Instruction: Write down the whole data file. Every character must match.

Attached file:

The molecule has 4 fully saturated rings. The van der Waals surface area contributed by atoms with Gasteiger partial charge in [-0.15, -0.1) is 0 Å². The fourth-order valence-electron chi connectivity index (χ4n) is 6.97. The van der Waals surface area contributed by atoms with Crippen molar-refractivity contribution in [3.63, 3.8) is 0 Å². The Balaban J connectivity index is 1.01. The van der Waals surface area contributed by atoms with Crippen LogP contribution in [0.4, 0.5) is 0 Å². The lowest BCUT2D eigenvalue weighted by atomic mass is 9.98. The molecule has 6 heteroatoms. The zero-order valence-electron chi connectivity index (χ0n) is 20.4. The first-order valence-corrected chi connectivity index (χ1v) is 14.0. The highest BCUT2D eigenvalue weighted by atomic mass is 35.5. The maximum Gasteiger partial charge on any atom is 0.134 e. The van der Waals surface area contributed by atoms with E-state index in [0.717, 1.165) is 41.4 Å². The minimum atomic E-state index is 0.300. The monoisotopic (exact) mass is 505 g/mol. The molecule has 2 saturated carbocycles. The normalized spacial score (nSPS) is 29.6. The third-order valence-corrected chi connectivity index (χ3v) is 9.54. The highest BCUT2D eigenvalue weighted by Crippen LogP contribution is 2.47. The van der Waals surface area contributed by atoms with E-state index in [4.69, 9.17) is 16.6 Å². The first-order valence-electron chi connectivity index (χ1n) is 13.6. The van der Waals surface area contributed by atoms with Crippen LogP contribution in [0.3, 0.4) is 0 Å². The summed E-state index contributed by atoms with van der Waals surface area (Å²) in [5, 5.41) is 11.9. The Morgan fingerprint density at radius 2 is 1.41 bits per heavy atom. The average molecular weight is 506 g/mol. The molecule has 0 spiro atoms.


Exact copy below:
The molecule has 4 fully saturated rings. The van der Waals surface area contributed by atoms with Gasteiger partial charge in [-0.15, -0.1) is 0 Å². The fourth-order valence-electron chi connectivity index (χ4n) is 6.97. The van der Waals surface area contributed by atoms with Crippen molar-refractivity contribution in [3.63, 3.8) is 0 Å². The Balaban J connectivity index is 1.01. The van der Waals surface area contributed by atoms with Crippen LogP contribution in [0.4, 0.5) is 0 Å². The lowest BCUT2D eigenvalue weighted by atomic mass is 9.98. The molecule has 6 heteroatoms. The zero-order valence-electron chi connectivity index (χ0n) is 20.4. The first-order valence-corrected chi connectivity index (χ1v) is 14.0. The highest BCUT2D eigenvalue weighted by atomic mass is 35.5. The maximum Gasteiger partial charge on any atom is 0.134 e. The van der Waals surface area contributed by atoms with E-state index in [0.717, 1.165) is 41.4 Å². The minimum atomic E-state index is 0.300. The monoisotopic (exact) mass is 505 g/mol. The molecule has 2 saturated carbocycles. The normalized spacial score (nSPS) is 29.6. The third-order valence-corrected chi connectivity index (χ3v) is 9.54. The highest BCUT2D eigenvalue weighted by Crippen LogP contribution is 2.47. The van der Waals surface area contributed by atoms with E-state index in [4.69, 9.17) is 16.6 Å². The first-order valence-electron chi connectivity index (χ1n) is 13.6. The van der Waals surface area contributed by atoms with Crippen LogP contribution in [0.3, 0.4) is 0 Å². The summed E-state index contributed by atoms with van der Waals surface area (Å²) in [5, 5.41) is 11.9. The Morgan fingerprint density at radius 2 is 1.41 bits per heavy atom. The average molecular weight is 506 g/mol. The molecule has 0 spiro atoms.